Graphics-heavy games: Formats, limits, etc.?

Actually, I shouldn’t call it a “game”. It would be more accurate to call it a “virtual tour” of a cruise ship (starship, for a SF pen-and-paper RPG) controlled by the Inform parser.

What I’m planning on doing is providing both textal descriptions and static images of the rooms, and letting the “player” walk around. It will thus be VERY heavy with large images. So, the questions:

  1. What game file formats support this, and what terps are available? Ideally, I’d like it to be as multiplatform as possible, though I recognize that it may be necessary to give up on mobiles, especially phone-sized devices.

  2. What (bitmap) format should I use for the images?

  3. What sort of limits - both type and size - should I expect to have to deal with?

You’ll be using Glulx, which accepts .jpg and .png images. See chapter 22. File size is very unlikely to be a limit, and image size is mostly constrained by what you can fit on a screen.

I’m pretty sure that there are graphics-capable Glulx interpreters for all major desktop OS systems. Web interpreters do not support graphics at this point. I dunno what the state of play is for mobile.

You might try Twine with graphics, if you’re OK with links that say “north”, “south”, etc. instead of having a player type “go north”, “go south”, etc.

Quest could be a good fit. Multi-platform, image support, web playable parser games. Also I wouldn’t disregard phone sized devices altogether, as you can (probably) rig it so the images resize to fit a smaller screen.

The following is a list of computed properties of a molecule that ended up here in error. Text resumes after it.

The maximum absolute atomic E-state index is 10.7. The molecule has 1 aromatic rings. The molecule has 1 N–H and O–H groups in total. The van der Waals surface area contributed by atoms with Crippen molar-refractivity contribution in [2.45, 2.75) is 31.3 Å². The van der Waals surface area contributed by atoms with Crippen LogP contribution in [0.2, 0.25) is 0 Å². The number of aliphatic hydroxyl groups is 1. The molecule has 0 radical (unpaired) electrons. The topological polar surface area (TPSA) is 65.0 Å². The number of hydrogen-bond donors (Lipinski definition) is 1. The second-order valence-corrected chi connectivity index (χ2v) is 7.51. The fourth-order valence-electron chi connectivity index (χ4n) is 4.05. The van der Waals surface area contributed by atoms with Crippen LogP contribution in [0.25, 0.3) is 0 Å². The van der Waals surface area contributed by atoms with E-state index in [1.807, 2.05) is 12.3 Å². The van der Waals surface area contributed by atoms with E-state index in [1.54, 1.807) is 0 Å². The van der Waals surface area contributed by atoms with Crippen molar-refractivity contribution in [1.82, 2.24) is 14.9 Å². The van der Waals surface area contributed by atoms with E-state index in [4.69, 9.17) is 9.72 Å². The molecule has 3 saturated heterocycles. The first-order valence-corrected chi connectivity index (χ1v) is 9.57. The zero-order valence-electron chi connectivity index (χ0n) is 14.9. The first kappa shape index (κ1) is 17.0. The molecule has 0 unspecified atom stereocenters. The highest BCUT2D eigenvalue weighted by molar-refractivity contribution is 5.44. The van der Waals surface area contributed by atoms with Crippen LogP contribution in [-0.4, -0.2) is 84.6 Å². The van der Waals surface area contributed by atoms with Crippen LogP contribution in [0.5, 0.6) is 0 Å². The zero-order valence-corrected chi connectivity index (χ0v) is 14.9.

Similar to Twine, there’s also Ren’py, which is a Python-based CYOA-engine. It’s geared towards Anime-like games, but there’s no reason you couldn’t use it for other genres.

I’m going to second the recommendation for Twine. You can’t get much more multiplatform than HTML. Sounds like a neat project, too – that sort of thing would be a great supplement for some of the roleplaying games I’ve played.

I’d recommend Glulx with Inform 7, although I’ve never used Twine so I can’t really compare the two.

Android is getting there though not quite yet, and iOS devices have iFrotz, which has some bugs with hyperlinks and some images, when shown inline with the text, actually obscure the text. These issues have been reported and I am sure will be fixed soon-ish. Otherwise, iFrotz can show images fine. No sound, though.

Most systems can deal with large amounts of media and have virtually no size limits. This includes Glulx, Hugo and Tads, and all of those three can run on Windows, Linux and Mac.

I’d suggest that if all you want to do is let the player walk around and examine fairly obvious things, you can probably accomplish what you want with Twine or another hyperlink interface.

None of the above! Pen & paper roleplaying is a multiplayer affair and thus is best implemented in IF form using a MUD or MOO - preferably one that can serve HTML (for your graphics) – there are several out there that can do this. I recommend looking into LambdaMOO and associated database cores designed by hobbyists.

You may only NEED one player to go through at a time, but you DO have multiple players exploring the same imaginative space simultaneously as part of the story, and when all the possibilities occur to you as to what can be done if they explore your simulation cooperatively, you’re absolutely going to kick yourself when you realise that for no good reason at all, you chose a development environment that basically rules out multiplayer exploration entirely.

Trust me on this: I have begin exactly where you are and made the wrong decision, ten years ago, for a private game I sketched out in i6, designing a bunch of tools I never used again. Whereas the MUD tools I have designed have only grown in relevance and usefulness with each passing year.

Modelling a multiplayer game? Use a multiplayer tool.